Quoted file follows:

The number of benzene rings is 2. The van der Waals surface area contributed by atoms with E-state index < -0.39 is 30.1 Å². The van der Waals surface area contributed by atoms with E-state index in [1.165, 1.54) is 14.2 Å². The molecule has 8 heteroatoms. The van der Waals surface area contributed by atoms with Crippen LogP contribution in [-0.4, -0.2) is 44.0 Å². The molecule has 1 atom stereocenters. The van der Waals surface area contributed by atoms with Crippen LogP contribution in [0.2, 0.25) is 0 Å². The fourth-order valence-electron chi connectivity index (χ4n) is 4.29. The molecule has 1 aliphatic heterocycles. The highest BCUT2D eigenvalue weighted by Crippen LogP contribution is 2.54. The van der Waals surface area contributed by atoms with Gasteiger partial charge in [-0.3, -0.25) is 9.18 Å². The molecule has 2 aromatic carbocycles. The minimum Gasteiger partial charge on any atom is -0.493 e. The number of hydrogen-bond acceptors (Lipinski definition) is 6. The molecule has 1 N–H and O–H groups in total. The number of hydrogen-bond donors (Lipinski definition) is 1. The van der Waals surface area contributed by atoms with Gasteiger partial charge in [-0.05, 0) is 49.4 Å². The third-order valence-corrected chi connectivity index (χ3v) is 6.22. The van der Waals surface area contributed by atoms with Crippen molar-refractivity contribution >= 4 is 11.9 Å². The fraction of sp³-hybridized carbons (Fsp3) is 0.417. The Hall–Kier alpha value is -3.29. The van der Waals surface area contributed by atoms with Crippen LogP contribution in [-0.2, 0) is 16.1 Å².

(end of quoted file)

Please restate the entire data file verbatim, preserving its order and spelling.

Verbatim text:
The number of benzene rings is 2. The van der Waals surface area contributed by atoms with E-state index < -0.39 is 30.1 Å². The van der Waals surface area contributed by atoms with E-state index in [1.165, 1.54) is 14.2 Å². The molecule has 8 heteroatoms. The van der Waals surface area contributed by atoms with Crippen LogP contribution in [-0.4, -0.2) is 44.0 Å². The molecule has 1 atom stereocenters. The van der Waals surface area contributed by atoms with Crippen LogP contribution in [0.2, 0.25) is 0 Å². The fourth-order valence-electron chi connectivity index (χ4n) is 4.29. The molecule has 1 aliphatic heterocycles. The highest BCUT2D eigenvalue weighted by Crippen LogP contribution is 2.54. The van der Waals surface area contributed by atoms with Gasteiger partial charge in [-0.3, -0.25) is 9.18 Å². The molecule has 2 aromatic carbocycles. The minimum Gasteiger partial charge on any atom is -0.493 e. The number of hydrogen-bond acceptors (Lipinski definition) is 6. The molecule has 1 N–H and O–H groups in total. The number of hydrogen-bond donors (Lipinski definition) is 1. The van der Waals surface area contributed by atoms with Gasteiger partial charge in [-0.05, 0) is 49.4 Å². The third-order valence-corrected chi connectivity index (χ3v) is 6.22. The van der Waals surface area contributed by atoms with Crippen molar-refractivity contribution >= 4 is 11.9 Å². The fraction of sp³-hybridized carbons (Fsp3) is 0.417. The Hall–Kier alpha value is -3.29. The van der Waals surface area contributed by atoms with Crippen LogP contribution in [-0.2, 0) is 16.1 Å².